Art in Early Human Evolution: Socially Driven Art Forms versus Material Art

Evolutionary Studies in Imaginative Culture 1 (1):149-158 (2017)
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Abstract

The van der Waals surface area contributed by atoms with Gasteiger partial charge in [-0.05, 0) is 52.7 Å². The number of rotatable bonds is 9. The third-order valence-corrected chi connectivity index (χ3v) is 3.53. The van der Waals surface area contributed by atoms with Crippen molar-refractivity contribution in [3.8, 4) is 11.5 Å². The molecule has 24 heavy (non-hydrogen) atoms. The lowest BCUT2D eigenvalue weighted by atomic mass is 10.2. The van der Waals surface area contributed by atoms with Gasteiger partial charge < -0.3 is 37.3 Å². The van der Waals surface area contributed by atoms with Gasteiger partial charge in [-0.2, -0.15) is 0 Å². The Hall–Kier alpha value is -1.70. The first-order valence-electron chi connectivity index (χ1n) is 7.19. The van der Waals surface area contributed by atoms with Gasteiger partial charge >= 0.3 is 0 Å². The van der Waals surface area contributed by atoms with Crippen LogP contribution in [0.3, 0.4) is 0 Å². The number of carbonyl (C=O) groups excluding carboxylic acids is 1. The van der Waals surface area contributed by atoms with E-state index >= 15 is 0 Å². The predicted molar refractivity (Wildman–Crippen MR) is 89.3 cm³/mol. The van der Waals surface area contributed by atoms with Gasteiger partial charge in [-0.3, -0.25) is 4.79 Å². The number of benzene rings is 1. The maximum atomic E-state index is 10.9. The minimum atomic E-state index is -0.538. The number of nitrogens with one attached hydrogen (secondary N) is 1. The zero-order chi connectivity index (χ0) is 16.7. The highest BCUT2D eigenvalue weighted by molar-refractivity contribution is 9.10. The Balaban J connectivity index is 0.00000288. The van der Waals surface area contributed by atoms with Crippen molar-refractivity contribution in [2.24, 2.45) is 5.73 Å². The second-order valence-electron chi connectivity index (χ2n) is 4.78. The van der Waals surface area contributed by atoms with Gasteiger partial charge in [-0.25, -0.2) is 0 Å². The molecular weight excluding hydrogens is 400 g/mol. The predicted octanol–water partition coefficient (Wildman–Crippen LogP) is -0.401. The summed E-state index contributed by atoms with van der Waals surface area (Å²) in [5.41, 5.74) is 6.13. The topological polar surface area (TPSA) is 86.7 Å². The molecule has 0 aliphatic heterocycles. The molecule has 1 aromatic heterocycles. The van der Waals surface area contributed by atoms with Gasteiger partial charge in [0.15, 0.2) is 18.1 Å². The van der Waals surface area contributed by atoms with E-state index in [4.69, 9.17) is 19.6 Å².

Art is a human communicative system that relies on referential cognition of thoughts, emotions, and experiences through symbolic meanings, which explains why only humans have art and why it is ubiquitously present throughout human societies. Archaeological evidence for early material art signals presence of symbolic and abstract cognition. In early human life in Africa the symbolism afforded by group dance formation would have been more advantageous for survival than individual artistic expression, but it would not leave archaeological physical traces. Slipping into synchronized movements is a natural form of expressing interpersonal unity and symbolically signaling the members' affiliation to the group. In sharp contrast, production of material art encourages individual virtuosity in talent, something only a select few would possess, and in this regard it is not as inclusive as group dance. It is proposed here that the early Homo sapiens relied on symbolic expressions of intermember unity through group dance.

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